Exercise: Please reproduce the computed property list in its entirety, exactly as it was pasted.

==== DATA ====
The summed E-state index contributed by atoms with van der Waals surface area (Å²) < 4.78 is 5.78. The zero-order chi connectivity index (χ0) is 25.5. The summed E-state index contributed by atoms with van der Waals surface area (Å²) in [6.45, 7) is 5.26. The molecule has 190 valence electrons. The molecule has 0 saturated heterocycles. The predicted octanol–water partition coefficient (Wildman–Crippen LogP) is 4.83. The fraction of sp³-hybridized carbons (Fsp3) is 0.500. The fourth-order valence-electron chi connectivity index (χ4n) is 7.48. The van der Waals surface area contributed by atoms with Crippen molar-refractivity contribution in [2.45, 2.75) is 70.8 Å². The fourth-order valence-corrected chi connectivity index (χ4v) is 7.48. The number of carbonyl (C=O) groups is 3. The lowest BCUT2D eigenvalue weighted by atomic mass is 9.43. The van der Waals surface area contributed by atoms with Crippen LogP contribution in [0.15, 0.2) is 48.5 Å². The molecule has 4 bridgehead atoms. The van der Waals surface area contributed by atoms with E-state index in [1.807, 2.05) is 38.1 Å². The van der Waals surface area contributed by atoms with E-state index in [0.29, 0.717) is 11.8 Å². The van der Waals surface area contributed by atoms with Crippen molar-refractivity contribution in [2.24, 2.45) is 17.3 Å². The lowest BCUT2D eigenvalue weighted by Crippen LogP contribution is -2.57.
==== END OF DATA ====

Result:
The summed E-state index contributed by atoms with van der Waals surface area (Å²) < 4.78 is 5.78. The zero-order chi connectivity index (χ0) is 25.5. The summed E-state index contributed by atoms with van der Waals surface area (Å²) in [6.45, 7) is 5.26. The molecule has 190 valence electrons. The molecule has 0 saturated heterocycles. The predicted octanol–water partition coefficient (Wildman–Crippen LogP) is 4.83. The fraction of sp³-hybridized carbons (Fsp3) is 0.500. The fourth-order valence-electron chi connectivity index (χ4n) is 7.48. The van der Waals surface area contributed by atoms with Crippen molar-refractivity contribution in [2.45, 2.75) is 70.8 Å². The fourth-order valence-corrected chi connectivity index (χ4v) is 7.48. The number of carbonyl (C=O) groups is 3. The lowest BCUT2D eigenvalue weighted by atomic mass is 9.43. The van der Waals surface area contributed by atoms with Crippen LogP contribution in [0.15, 0.2) is 48.5 Å². The molecule has 4 bridgehead atoms. The van der Waals surface area contributed by atoms with E-state index in [1.807, 2.05) is 38.1 Å². The van der Waals surface area contributed by atoms with E-state index in [0.29, 0.717) is 11.8 Å². The van der Waals surface area contributed by atoms with Crippen molar-refractivity contribution in [2.24, 2.45) is 17.3 Å². The lowest BCUT2D eigenvalue weighted by Crippen LogP contribution is -2.57.